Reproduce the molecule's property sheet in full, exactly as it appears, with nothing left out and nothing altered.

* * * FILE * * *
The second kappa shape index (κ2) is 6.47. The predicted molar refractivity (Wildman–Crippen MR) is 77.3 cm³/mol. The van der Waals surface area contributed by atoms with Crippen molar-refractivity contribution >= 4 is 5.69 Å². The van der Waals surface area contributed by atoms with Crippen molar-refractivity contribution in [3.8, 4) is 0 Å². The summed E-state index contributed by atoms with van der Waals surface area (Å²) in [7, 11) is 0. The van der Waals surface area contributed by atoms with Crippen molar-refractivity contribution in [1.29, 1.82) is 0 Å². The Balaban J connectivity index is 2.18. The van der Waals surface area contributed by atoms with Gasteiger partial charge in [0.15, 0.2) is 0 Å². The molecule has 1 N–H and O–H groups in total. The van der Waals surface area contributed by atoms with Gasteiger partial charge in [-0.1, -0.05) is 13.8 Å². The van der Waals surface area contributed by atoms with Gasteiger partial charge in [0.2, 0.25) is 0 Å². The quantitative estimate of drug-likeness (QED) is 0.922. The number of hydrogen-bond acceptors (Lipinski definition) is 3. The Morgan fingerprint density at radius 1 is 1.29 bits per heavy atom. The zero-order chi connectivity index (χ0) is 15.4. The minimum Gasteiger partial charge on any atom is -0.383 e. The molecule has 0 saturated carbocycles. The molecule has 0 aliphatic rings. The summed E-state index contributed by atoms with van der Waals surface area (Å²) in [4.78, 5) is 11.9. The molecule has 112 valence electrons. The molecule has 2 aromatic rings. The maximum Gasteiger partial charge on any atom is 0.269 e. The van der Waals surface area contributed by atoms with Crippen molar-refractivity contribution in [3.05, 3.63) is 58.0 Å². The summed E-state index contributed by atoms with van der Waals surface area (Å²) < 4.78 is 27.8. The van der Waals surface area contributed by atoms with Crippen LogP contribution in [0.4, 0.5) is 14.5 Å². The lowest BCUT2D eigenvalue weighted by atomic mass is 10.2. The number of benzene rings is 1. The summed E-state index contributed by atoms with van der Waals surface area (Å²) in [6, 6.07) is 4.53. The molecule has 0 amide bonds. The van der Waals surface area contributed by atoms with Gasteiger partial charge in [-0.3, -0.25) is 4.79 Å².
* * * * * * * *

The second kappa shape index (κ2) is 6.47. The predicted molar refractivity (Wildman–Crippen MR) is 77.3 cm³/mol. The van der Waals surface area contributed by atoms with Crippen molar-refractivity contribution >= 4 is 5.69 Å². The van der Waals surface area contributed by atoms with Crippen molar-refractivity contribution in [3.8, 4) is 0 Å². The summed E-state index contributed by atoms with van der Waals surface area (Å²) in [7, 11) is 0. The van der Waals surface area contributed by atoms with Crippen molar-refractivity contribution in [1.29, 1.82) is 0 Å². The Balaban J connectivity index is 2.18. The van der Waals surface area contributed by atoms with Gasteiger partial charge in [0.15, 0.2) is 0 Å². The molecule has 1 N–H and O–H groups in total. The van der Waals surface area contributed by atoms with Gasteiger partial charge in [-0.1, -0.05) is 13.8 Å². The van der Waals surface area contributed by atoms with Gasteiger partial charge in [0.2, 0.25) is 0 Å². The quantitative estimate of drug-likeness (QED) is 0.922. The number of hydrogen-bond acceptors (Lipinski definition) is 3. The Morgan fingerprint density at radius 1 is 1.29 bits per heavy atom. The zero-order chi connectivity index (χ0) is 15.4. The minimum Gasteiger partial charge on any atom is -0.383 e. The molecule has 0 saturated carbocycles. The molecule has 0 aliphatic rings. The summed E-state index contributed by atoms with van der Waals surface area (Å²) in [4.78, 5) is 11.9. The molecule has 112 valence electrons. The molecule has 2 aromatic rings. The maximum Gasteiger partial charge on any atom is 0.269 e. The van der Waals surface area contributed by atoms with Crippen molar-refractivity contribution in [3.05, 3.63) is 58.0 Å². The summed E-state index contributed by atoms with van der Waals surface area (Å²) < 4.78 is 27.8. The van der Waals surface area contributed by atoms with Crippen LogP contribution in [0.4, 0.5) is 14.5 Å². The lowest BCUT2D eigenvalue weighted by atomic mass is 10.2. The number of benzene rings is 1. The summed E-state index contributed by atoms with van der Waals surface area (Å²) in [6, 6.07) is 4.53. The molecule has 0 amide bonds. The van der Waals surface area contributed by atoms with Gasteiger partial charge in [-0.3, -0.25) is 4.79 Å².